Economy Hub: Andrew Bayly – ‘Delta virus has changed the game altogether’
“The Delta virus has changed the game altogether,” says National party shadow treasurer Andrew Bayly. “And remember we’re only up to D in the Greek alphabet.”
Bayly, quietly spoken and not prone to inflammatory, headline-grabbing, declarations, has this week been pushing the Government to consider an additional rental support package for businesses to get them through lockdown.
“One of the most worrying things to me is that we are now of the view that we need to expect more lockdowns. And we’re probably going to be longer in those lockdowns because of the nature of the virus,” he says.
“If that prognosis is right, then I think we cannot assume that landlords will continue to front up the cash and we can’t assume that banks, even though they’ve been very supportive, will also continue to take a robust view on their problem clients.”
Unlike some on the right of the political spectrum, he’s largely okay with the borrowing the Government has done to get us through the pandemic.
But he is worried about how it is being deployed and what the long-term plan is to pay it down.
“If we go back to March last year our debt was a relatively modest $60 billion,” he says.
In response to the pandemic that has now risen to close to $120 billion.
“And most of that I’m pretty comfortable with,” Bayly says.
“Except where in the Covid fund – $62 billion set aside for Covid – $12 billion has been put into a whole host of projects that have had nothing to do with Covid.
“I think that’s wrong. I would have kept that $12 billion to do rent support packages for businesses.”
Bayly says he’d stop the non-Covid programmes and keep more money to deal with the prospect of Covid disruption going on well into next year.
“We’re under $120 billion today, under current Treasury projections we still add another $60 billion of debt topping out about $184 billion of debt in about three years.”
“That is a worrying thing for me. Because at the moment we have a very good trading environment, we’ve got a very good terms of trade, one of the best we’ve had for a long long time. We should be creaming it.”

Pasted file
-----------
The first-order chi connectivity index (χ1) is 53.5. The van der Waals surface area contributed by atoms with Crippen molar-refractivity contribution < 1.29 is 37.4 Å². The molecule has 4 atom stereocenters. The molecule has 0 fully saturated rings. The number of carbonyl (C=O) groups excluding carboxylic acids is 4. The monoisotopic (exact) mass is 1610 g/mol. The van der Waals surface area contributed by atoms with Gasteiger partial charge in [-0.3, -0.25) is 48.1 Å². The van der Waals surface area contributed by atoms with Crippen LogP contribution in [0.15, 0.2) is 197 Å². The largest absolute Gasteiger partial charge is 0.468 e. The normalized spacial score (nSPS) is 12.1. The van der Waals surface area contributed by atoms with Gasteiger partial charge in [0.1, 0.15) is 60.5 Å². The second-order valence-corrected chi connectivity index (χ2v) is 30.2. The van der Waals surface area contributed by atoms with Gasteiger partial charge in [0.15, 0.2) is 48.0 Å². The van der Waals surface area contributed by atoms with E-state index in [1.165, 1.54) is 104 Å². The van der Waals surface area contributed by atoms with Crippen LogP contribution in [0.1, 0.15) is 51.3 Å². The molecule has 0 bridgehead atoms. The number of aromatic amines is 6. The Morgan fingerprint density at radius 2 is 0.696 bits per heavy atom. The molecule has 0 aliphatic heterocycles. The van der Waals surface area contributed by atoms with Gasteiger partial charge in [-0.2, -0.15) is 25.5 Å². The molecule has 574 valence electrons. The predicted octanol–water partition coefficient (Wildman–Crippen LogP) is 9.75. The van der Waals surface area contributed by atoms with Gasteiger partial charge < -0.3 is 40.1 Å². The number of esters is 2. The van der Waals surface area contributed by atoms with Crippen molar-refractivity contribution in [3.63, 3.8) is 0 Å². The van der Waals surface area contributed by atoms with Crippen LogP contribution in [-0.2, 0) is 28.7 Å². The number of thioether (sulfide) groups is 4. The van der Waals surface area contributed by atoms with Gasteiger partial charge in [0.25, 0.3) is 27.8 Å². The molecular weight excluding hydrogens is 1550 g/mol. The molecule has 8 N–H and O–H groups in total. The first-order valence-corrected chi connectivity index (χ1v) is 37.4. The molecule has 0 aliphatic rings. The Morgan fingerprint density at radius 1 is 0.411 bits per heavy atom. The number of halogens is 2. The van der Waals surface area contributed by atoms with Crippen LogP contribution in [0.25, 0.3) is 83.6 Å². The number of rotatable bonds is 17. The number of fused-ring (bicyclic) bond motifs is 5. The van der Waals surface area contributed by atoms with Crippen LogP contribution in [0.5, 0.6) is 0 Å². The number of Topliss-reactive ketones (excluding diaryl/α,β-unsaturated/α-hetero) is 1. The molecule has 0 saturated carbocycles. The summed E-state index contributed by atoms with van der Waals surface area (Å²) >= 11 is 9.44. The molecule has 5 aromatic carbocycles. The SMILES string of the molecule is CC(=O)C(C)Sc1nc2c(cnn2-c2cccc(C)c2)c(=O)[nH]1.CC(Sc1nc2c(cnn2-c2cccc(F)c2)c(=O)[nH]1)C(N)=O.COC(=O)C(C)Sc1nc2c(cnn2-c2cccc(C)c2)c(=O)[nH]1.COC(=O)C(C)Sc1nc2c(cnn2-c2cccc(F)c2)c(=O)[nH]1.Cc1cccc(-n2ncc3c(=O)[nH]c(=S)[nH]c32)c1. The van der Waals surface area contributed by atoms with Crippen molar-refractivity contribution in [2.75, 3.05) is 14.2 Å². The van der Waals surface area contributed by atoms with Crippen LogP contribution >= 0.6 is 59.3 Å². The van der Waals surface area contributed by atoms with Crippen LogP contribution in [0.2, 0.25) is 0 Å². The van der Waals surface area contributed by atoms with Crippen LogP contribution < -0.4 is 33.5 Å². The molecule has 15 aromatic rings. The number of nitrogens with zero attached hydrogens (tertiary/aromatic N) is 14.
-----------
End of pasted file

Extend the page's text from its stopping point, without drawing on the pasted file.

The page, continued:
There are no guarantees the strong environment will last, he says.
In fact ominous signs are of the horizon.
China’s political shift in the past couple of months has rattled markets and threatens to slow their economy, he says.
“In China we’ve got President Xi who has been pursuing a policy that is referred to as ‘Common Prosperity’,” he says. “Basically it’s a redistribution of wealth.”
Billionaires have been targeted and several high-profile market listings have been deferred.
Prices for many hard commodity prices like iron ore and copper have plunged.
“Those are the two largest Australian exports to China and that will have some effect on the Australian economy, ” Bayly says.
“From an NZ Inc perspective those are our two largest trading partners.”
The other big global issues were the squeeze going on labour movement and the supply chain for goods.
“I think we should expect we’re going to have supply chain disruption until the end of 2022,” he says.
“A 40ft container was roughly US$1500 – now it’s $10,000 to $12,000. There’s a huge additional cost on our exports. Those are the big international issues that will be affecting out economy.”
Inflation is already an issue and is likely to get worse, he says.